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Personal: Residential

ENERGY STAR® Qualified Electronics

The number of electronic products in the average home is rising considerably and steadily. With the increase in programmable options in our entertainment units, the energy use to run the timers and auto-programming options is often overlooked in the total energy use of the home. Collectively these products add significantly to the overall household maintenance cost. Energy efficient models are readily available and should be a requirement in your list of features when you are looking to buy new products.

Did you know that most home electronics continue to use energy even when they are turned off? In "standby mode", some Compact Audio products use over 10 watts of power. An ENERGY STAR qualified TV consumes only up to 1 watt of power on standby.

Consumer electronic products such as televisions and set top boxes are common in most Canadian households, where they can account for a significant portion of a home's energy consumption. Even when they are turned off, most of these devices continue to use energy to run clocks, maintain channel memory or store programmed commands (this is called "standby mode"). While some energy is needed to operate these features, much is simply wasted. To minimize standby energy consumption and costs, consumers need only to look for products that bear the ENERGY STAR symbol. ENERGY STAR qualified televisions, DVD and other audio products can consume up to 75 percent less electricity than conventional products when in this stand-by mode.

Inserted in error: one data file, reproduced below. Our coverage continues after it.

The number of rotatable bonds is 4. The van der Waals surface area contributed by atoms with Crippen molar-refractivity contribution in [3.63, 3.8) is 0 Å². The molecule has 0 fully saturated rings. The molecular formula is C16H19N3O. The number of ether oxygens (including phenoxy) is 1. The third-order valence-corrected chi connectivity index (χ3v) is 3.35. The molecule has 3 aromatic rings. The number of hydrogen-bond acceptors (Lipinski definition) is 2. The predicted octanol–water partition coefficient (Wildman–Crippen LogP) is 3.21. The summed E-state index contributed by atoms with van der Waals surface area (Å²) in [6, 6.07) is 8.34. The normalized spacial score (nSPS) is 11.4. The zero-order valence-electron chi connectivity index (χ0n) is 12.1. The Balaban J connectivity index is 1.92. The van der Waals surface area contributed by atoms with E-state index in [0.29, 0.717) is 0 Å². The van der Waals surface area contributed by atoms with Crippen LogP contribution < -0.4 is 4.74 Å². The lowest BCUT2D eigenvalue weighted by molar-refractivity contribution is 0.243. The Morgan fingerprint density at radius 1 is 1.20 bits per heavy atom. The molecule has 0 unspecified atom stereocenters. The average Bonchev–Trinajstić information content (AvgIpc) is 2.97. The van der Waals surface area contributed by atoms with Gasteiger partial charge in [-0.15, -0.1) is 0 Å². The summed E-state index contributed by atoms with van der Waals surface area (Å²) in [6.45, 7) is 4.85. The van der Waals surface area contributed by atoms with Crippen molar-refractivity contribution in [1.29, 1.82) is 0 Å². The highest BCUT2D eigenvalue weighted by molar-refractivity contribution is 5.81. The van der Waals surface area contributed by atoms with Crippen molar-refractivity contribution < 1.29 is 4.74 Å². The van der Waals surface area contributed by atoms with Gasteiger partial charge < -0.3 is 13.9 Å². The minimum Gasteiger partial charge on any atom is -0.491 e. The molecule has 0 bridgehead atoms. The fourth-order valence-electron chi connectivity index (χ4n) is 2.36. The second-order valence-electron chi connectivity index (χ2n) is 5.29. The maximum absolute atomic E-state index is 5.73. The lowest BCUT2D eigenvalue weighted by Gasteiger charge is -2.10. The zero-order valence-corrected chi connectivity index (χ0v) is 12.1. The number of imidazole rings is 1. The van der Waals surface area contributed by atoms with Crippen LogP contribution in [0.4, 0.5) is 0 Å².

By choosing ENERGY STAR qualified electronics, you'll conserve energy, save money and help reduce greenhouse gas emissions that contribute to climate change.

Cost-saving example 1: 42" LCD television

One conventional 42" LCD television, which is a commonly sold size and technology, was measured to consume 250 W in active mode. That translates into a $46 annual electricity bill¹, just in active mode (standby consumption not considered here).

A same 42" LCD television, ENERGY STAR qualified under the current version 4.1, would consume no more than 115 W. In other words, it would cost you no more than $21¹ to operate in active mode. Several ENERGY STAR qualified models actually consume much less (one currently consumes about 50 W). Check the current list of ENERGY STAR qualified televisions (U.S.) for more details.